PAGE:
Photo by Rebecca Firkser

Dez chef Eden Grinshpan wants you to eat the rainbow

Rebecca Firkser
July 02, 2018

I recently realized that most of my favorite brunch foods are beige. Pancakes, hummus and pita, baked oatmeal, scones—what gives? Sure, there may be a fruit salad or vegetable plate, but when the rest of the table is a sea of brown and off-white, I don’t know how appetizing it looks. While I’m not necessarily eating for the Instagram, I do find something invigorating about brightly-colored foods.

“People eat with their eyes first,” Eden Grinshpan, Chef and Co-Founder of Dez, a fast-casual Middle Eastern restaurant in Manhattan, told me in an email. “Adding color just makes things pop.”

We’re not talking about slicing fruit over pancakes or tossing a radish rose onto a bowl of hummus—Grinshpan says that the best way to incorporate color into brunch dishes is to literally blend them in. This advice is put into practice the hummus served at Dez, which is blended with cooked beets to dye the dish a gorgeous shade of pink. 

To tint oatmeal, rice, and other white grains a gorgeous orangey-gold (as Grinshpan does at Dez), bloom a few threads of saffron in a bit of water, and pour that into the grains before cooking them as you would normally.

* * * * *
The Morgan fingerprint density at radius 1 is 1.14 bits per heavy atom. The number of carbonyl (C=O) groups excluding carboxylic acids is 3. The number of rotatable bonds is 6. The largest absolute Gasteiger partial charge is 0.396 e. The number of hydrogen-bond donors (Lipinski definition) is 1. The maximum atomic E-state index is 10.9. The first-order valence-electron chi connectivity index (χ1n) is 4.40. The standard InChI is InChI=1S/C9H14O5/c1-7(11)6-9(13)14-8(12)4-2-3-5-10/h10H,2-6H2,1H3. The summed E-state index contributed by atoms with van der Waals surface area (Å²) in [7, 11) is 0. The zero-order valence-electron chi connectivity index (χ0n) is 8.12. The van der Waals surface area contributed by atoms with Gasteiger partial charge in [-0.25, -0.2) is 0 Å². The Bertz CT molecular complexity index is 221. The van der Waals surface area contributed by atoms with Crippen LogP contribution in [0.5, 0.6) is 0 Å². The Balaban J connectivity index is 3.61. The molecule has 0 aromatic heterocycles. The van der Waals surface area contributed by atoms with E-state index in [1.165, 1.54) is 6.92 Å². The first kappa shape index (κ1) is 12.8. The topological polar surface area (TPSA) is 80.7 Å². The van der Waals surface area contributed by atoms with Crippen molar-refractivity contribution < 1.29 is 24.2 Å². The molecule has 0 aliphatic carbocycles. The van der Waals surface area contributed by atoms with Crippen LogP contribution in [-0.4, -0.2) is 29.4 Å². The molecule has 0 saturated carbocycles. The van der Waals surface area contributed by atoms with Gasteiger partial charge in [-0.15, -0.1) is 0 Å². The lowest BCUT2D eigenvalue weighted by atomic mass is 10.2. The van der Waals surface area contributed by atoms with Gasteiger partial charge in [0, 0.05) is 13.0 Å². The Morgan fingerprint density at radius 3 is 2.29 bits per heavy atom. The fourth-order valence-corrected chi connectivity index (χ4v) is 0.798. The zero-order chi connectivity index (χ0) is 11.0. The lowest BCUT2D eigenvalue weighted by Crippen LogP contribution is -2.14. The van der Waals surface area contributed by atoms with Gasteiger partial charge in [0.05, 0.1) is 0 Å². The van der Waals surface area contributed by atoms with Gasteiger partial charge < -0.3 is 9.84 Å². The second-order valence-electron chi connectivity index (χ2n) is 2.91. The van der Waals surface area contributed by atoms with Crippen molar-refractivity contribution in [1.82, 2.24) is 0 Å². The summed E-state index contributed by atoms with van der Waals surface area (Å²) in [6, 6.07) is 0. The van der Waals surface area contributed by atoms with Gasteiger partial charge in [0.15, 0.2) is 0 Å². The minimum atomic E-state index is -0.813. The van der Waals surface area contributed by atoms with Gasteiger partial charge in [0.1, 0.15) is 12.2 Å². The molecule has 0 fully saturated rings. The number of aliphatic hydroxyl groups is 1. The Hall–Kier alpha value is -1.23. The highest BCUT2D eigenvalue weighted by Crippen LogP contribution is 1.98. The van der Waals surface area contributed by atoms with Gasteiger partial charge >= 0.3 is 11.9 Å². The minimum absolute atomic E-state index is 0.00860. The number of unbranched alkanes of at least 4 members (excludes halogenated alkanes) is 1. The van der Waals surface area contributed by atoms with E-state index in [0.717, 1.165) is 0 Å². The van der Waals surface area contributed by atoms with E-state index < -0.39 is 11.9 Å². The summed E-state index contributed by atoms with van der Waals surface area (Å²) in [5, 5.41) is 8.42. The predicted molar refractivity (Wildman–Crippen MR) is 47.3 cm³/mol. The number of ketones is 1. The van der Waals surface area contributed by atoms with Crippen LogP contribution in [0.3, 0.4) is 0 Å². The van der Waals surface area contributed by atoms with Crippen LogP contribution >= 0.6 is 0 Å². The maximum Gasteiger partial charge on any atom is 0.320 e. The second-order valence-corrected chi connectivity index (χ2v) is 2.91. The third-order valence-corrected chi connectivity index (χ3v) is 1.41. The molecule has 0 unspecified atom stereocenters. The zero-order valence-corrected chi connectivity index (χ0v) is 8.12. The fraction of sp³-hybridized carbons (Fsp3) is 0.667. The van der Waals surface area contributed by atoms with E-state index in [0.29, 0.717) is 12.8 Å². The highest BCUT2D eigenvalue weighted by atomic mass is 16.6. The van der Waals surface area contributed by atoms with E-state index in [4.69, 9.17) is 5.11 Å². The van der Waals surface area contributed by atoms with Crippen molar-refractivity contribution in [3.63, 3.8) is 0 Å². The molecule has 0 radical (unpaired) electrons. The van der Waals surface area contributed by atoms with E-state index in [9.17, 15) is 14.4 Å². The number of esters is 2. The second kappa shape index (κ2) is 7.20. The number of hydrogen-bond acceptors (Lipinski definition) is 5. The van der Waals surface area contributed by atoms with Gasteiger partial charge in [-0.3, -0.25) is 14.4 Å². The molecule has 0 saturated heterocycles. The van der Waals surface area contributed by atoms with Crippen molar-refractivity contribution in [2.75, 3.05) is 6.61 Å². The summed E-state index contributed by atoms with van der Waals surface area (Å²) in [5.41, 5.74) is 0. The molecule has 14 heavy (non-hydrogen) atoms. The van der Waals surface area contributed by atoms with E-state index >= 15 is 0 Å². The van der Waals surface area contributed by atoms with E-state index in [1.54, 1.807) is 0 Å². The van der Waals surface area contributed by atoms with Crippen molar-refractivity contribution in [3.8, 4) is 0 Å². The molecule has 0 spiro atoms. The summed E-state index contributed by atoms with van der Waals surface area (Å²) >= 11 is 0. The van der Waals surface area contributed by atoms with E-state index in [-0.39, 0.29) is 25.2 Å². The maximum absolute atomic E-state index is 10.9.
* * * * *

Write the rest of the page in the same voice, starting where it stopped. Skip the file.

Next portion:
If you’re at a loss, embrace the powder of green. Grinshpan does this with zhoug, a garlicky condiment made with jalapenos and fresh herbs. The bright-green sauce shows up all over the menu at Dez, adding just as much eye candy as it adds a spicy kick. Another great way to drizzle liquid green is to blend fresh herbs with tahini and a bit of water until smooth and pastel emerald.

Powerful color can also be just as easily achieved via garnishes. Slice open a seven-minute egg to reveal an oozing golden yolk, or thinly slice a watermelon radish (they’re basically pink and green vegetable spin art) and a few rainbow carrots (hello purple, reddish-orange, and yellow). In a pinch, a shower of fresh herbs and dusting of a vibrant seasoning like turmeric or paprika will do the trick. For sweets, add a slick of jam or a scoop of macerated berries to a bowl of yogurt or pile of pancakes. Pistachios and pomegranate seeds also pack a wallop, color-wise.

While some of these tricks vastly improve the flavor of a dish, for the most part, they’re no more than bright additions for your eyes to devour. As Grinshpan said, “the more color, the more life your plate has.”

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